Thursday, November 06, 2014
Peter Lieberson: Piano Concerto No. 3, Viola Concerto
Steven Beck, piano; Roberto Diaz, viola
Odense Symphony Orchestra; Scott Yoo, conductor
Peter Lieberson admitted that, as a student, he could spend the day studying the twelve-tone music of Stravinsky, then go home and enjoy a Barber concerto. He thought it important to balance asceticism with sensuality. And that balance is present in these two concertos -- albeit not in quite the same places.
The Piano Concerto No. 3 (2003), is the final one in the series. The opening movement bristles with energy, unrestrained by the limits of tonality. After an introspective but softly dissonant middle movement, the work finishes with a flourish in a jazz-like style. To my ears, the work seems to lean slightly towards the ascetic rather than the sensual, although there's plenty of emotion contained in the music.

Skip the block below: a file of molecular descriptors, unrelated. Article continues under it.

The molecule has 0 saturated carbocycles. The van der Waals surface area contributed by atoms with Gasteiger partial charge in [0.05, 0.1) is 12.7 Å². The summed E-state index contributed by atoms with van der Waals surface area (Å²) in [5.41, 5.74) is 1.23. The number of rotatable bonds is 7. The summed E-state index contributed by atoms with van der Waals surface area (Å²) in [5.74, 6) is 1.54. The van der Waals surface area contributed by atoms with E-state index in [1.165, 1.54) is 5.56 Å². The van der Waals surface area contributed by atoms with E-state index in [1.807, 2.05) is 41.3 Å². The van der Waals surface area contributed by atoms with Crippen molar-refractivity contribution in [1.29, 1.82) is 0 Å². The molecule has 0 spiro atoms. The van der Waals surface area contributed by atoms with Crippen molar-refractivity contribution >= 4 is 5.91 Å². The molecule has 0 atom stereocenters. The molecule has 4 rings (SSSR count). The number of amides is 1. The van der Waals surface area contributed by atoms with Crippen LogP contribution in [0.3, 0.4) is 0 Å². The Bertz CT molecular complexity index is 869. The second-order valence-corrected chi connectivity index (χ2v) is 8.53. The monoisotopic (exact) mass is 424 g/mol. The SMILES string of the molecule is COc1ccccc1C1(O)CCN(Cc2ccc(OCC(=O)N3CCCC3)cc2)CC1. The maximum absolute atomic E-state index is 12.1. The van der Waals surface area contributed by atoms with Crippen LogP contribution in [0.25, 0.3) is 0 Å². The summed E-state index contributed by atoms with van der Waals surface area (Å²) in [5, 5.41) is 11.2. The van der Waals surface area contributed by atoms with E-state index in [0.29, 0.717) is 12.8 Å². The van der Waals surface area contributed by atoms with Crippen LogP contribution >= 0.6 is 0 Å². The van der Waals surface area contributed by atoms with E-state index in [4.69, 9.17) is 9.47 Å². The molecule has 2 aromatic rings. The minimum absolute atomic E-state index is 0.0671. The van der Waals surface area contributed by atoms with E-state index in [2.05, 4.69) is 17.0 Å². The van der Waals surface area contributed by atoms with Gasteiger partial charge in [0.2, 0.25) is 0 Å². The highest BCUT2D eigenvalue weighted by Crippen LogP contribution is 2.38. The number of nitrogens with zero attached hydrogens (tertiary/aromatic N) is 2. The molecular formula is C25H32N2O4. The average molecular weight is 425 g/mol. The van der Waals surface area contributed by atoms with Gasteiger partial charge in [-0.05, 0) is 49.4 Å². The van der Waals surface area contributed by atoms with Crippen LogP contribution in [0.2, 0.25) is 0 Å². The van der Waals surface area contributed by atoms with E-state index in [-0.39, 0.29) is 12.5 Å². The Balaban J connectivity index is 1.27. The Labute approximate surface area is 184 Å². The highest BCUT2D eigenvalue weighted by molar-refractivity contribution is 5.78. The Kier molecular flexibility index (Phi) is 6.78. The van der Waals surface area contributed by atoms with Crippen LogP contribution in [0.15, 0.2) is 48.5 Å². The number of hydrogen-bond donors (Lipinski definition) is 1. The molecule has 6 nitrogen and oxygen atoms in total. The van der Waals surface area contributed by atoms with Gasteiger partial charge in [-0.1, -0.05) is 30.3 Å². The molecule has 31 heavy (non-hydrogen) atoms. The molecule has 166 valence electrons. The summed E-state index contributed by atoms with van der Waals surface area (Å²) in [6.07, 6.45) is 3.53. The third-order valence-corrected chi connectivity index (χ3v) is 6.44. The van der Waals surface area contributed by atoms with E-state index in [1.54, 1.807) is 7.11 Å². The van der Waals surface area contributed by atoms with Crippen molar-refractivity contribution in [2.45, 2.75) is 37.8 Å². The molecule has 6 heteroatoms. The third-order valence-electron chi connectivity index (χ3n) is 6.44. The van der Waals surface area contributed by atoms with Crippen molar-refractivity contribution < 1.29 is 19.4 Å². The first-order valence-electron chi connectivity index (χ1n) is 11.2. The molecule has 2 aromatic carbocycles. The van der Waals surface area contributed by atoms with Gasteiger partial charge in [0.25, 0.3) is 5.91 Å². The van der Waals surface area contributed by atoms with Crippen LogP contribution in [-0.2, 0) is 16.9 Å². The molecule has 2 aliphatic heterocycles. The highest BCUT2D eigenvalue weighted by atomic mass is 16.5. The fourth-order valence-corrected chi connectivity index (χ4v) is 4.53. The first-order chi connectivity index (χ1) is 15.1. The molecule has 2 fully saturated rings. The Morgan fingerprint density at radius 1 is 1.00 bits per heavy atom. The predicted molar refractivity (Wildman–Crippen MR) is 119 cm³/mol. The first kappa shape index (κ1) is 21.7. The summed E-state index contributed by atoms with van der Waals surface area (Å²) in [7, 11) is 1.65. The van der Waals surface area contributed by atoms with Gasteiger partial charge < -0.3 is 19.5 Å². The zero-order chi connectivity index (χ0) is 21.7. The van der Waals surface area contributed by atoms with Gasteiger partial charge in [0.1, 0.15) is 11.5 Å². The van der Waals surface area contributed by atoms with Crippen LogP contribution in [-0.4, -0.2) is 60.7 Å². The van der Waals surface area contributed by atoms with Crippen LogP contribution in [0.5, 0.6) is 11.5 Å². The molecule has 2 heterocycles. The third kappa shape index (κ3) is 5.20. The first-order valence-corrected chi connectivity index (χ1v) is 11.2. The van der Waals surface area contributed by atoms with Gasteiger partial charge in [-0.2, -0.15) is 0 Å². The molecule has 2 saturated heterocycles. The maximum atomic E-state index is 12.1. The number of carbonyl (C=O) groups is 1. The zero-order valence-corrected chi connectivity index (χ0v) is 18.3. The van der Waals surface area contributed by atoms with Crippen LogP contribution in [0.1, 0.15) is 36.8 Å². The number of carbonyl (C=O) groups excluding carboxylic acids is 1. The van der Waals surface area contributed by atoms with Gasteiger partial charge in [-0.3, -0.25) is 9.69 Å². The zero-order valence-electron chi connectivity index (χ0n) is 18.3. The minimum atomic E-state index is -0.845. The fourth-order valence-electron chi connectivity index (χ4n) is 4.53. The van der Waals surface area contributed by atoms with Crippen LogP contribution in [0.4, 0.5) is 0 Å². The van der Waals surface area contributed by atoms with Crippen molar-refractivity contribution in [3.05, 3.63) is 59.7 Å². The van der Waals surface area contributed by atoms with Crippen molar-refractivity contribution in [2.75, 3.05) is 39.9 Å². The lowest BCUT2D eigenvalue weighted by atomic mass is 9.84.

Steven Beck delivers a remarkable performance. The piano part is densely written, and sounds fiendishly difficult, yet Beck's performance is sure and authoritative. Even in the busiest of passages, Beck communicates the underlying organization of the music, demonstrating that every note is there for a reason, and he knows exactly what that reason is.
The Viola Concerto (1992/2003) leans a little more towards the sensual. Lieberson takes advantage of the dark tone of the instrument, giving it long, lyrical melodies that are unashamedly beautiful. The dissonances are muted compared to those of the piano concerto, although there are plenty of prickly passages throughout the work.
Violist Robert Diaz plays with a full-blooded tone that keeps the music from sounding too sentimental -- it's expressive, but there's a manliness about it, too.
Fascinating works by a unique compositional voice.